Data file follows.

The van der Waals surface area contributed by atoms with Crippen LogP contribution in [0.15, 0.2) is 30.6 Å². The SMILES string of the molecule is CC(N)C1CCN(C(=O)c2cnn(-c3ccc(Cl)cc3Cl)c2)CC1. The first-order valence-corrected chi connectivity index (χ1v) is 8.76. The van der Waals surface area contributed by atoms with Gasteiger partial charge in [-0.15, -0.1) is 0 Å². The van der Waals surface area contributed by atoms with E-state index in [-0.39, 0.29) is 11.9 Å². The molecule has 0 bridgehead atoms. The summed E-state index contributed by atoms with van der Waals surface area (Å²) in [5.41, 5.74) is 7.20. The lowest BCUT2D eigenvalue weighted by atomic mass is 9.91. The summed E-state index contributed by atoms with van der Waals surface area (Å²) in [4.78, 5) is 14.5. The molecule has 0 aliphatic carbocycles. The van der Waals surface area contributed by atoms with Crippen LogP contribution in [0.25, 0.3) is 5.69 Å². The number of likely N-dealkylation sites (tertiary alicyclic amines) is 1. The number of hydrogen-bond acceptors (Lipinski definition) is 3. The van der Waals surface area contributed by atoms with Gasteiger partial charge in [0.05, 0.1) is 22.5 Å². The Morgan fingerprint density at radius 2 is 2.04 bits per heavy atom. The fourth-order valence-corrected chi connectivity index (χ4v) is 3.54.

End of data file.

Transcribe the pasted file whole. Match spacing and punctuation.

The van der Waals surface area contributed by atoms with Crippen LogP contribution in [0.15, 0.2) is 30.6 Å². The SMILES string of the molecule is CC(N)C1CCN(C(=O)c2cnn(-c3ccc(Cl)cc3Cl)c2)CC1. The first-order valence-corrected chi connectivity index (χ1v) is 8.76. The van der Waals surface area contributed by atoms with Gasteiger partial charge in [-0.15, -0.1) is 0 Å². The van der Waals surface area contributed by atoms with E-state index in [-0.39, 0.29) is 11.9 Å². The molecule has 0 bridgehead atoms. The summed E-state index contributed by atoms with van der Waals surface area (Å²) in [5.41, 5.74) is 7.20. The lowest BCUT2D eigenvalue weighted by atomic mass is 9.91. The summed E-state index contributed by atoms with van der Waals surface area (Å²) in [4.78, 5) is 14.5. The molecule has 0 aliphatic carbocycles. The van der Waals surface area contributed by atoms with Crippen LogP contribution in [0.25, 0.3) is 5.69 Å². The number of likely N-dealkylation sites (tertiary alicyclic amines) is 1. The number of hydrogen-bond acceptors (Lipinski definition) is 3. The van der Waals surface area contributed by atoms with Gasteiger partial charge in [0.05, 0.1) is 22.5 Å². The Morgan fingerprint density at radius 2 is 2.04 bits per heavy atom. The fourth-order valence-corrected chi connectivity index (χ4v) is 3.54.